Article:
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This blog represents most of the newspaper columns (appearing in various Colorado Community Newspapers and Yourhub.com) written by James LaRue. (Some columns are missing; some I have not posted because I don't have a clue what the dates were.)

Unless I say so, the views expressed here are mine and mine alone. They may be quoted elsewhere, provided attribution is provided. The dates are (at least according my records) the dates of publication in one of the above print newspapers.

All of the mistakes are of course my own responsibility.

Thursday, October 13, 2011

October 13, 2011 - who will be the last one standing?

Back in 2008, I was interviewed by a reporter. With a knowing air, he asked me if libraries were going to survive the Internet. On Feb. 27, 2009, after 150 years of operation, his newspaper, the Rocky Mountain News, printed its final edition. 

Now when reporters ask me that question I answer, "You bet we'll survive. Will you?"

For awhile, it looked like only the smaller newspapers would make it, because they provided the only way for local businesses to advertise. But now even the smaller papers are feeling the pinch, shrinking their staffs to the point where a lot of news just doesn't get covered.

And if newspapers disappear, who WILL cover the local news? I worry about that. Can citizen journalism provide enough quality content? And how are they supposed to make a living?

There may also be a big shake-up in the world of book publishing. 

As it happens, libraries are a big part of that marketplace. We account for about 10% of all commercial publishing sales. For children's book, it's 40%. 

But now some publishers (four of the big six) won't sell ebooks to libraries at all. The other two will only lease them. (And as I've written before, when you "buy" an ebook, odds are good you're just leasing it, too. Read the license agreement that came with your Kindle or Nook.)

These big publishing houses have made a unilateral decision that overturns centuries of precedent: they have denied ownership of content to libraries (requiring us to go through third parties to manage that content), AND raised their price to us over the straight retail cost.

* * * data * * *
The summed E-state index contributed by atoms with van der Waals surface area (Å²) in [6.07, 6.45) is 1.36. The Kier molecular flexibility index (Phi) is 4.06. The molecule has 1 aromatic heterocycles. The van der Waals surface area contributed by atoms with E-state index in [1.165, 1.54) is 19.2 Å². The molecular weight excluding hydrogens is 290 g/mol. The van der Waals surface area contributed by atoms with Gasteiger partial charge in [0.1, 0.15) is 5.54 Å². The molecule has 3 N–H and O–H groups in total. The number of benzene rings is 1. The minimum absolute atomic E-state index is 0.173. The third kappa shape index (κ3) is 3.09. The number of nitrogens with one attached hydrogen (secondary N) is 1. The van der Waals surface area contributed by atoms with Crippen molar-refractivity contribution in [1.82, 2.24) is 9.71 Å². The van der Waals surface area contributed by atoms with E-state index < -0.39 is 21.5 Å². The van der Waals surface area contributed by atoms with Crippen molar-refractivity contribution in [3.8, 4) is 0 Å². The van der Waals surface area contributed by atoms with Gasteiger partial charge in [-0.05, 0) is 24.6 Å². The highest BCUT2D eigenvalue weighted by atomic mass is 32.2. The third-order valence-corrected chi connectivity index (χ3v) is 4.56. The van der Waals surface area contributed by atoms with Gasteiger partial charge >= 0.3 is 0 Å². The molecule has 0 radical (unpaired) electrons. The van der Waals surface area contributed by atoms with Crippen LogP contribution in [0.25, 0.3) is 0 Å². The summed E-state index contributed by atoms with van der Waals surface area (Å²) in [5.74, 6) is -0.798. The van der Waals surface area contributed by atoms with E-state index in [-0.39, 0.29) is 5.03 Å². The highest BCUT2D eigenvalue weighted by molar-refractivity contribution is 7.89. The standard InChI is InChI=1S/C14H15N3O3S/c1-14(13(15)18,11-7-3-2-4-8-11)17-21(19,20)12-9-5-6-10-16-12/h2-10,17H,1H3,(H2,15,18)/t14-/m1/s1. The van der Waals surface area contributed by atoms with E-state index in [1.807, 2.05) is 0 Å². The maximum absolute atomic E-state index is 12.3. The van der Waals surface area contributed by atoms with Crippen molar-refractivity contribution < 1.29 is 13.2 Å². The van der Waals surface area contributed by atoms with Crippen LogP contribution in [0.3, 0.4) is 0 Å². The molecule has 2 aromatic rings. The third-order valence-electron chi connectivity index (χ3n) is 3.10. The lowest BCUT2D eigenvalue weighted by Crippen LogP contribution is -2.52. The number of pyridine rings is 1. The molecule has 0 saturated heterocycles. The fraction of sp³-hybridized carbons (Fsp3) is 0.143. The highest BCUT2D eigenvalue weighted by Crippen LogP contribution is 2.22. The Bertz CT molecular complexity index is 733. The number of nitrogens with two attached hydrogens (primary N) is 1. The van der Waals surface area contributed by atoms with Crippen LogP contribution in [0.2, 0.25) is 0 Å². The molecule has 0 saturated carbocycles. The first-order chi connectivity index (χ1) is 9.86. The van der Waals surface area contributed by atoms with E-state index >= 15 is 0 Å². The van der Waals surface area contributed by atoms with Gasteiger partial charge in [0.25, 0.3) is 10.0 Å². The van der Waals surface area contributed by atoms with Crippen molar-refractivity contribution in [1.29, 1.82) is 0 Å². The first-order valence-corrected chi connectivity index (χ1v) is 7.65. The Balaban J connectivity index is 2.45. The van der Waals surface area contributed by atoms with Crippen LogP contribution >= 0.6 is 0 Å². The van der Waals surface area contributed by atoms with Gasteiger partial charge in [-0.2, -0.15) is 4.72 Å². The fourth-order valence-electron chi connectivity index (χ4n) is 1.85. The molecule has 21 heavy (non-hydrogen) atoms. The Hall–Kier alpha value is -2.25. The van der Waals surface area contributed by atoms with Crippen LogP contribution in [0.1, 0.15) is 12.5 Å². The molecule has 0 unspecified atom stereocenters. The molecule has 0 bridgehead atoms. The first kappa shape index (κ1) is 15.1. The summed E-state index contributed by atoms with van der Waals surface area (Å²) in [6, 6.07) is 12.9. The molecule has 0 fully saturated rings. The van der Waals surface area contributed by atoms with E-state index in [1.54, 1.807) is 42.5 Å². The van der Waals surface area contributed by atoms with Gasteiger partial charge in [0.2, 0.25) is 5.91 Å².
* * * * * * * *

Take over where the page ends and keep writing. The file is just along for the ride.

Part of that is because they believe that libraries rob them of sales. But think that through. Last year, Douglas County citizens checked out over eight and a half million items. Does anyone really think people would have bought that many?

What libraries do is ENCOURAGE sales, by letting our patrons sample lots of things, and building up their habits of reading, listening, and watching. That habit is the practice of literacy. And it's also the creation of a larger market for stories and ideas.

Over 2 million people a year visit our catalog. They're all looking for books, and we make it easier to find them. I buy a lot of books myself, but it's because I found the authors I like at the library.

Yet some publishers would be much happier bypassing the library altogether, and going with the Netflix model, now adopted by Amazon. Pay a monthly subscription fee, and read all you want! Never mind that the cost of that deal is considerably higher than what you'll pay to a library, and you still won't own anything.

Meanwhile, Douglas County Libraries has identified over 700 publishers who are eager to sell to us. And the growth of self-publishing (from 29,000 titles in 2004 to over 2.7 million in 2010) has put a lot of authors out there who just might be willing to sell their ebooks to us directly. Recently, three of the top 10 bestsellers in America were self-published, so it's not like we'd be buying things people don't want to read.

Can libraries manage our own electronic content, integrating it into our existing catalogs? Indeed we can. And I've been doing a little traveling and speaking around the country lately telling other librarians how to do it, too.

So if some publishers won't sell libraries books, and self-published authors will, then libraries will start shifting their budgets away from the big houses, skipping over a whole link in the distribution chain.

If and when that happens, I think the shoe is on the other foot. It just might be the publishers, not the libraries, that can't survive the rise of the World Wide Web and the ebook.

Wouldn't it be ironic if libraries were the last ones standing?

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LaRue's Views are his own.

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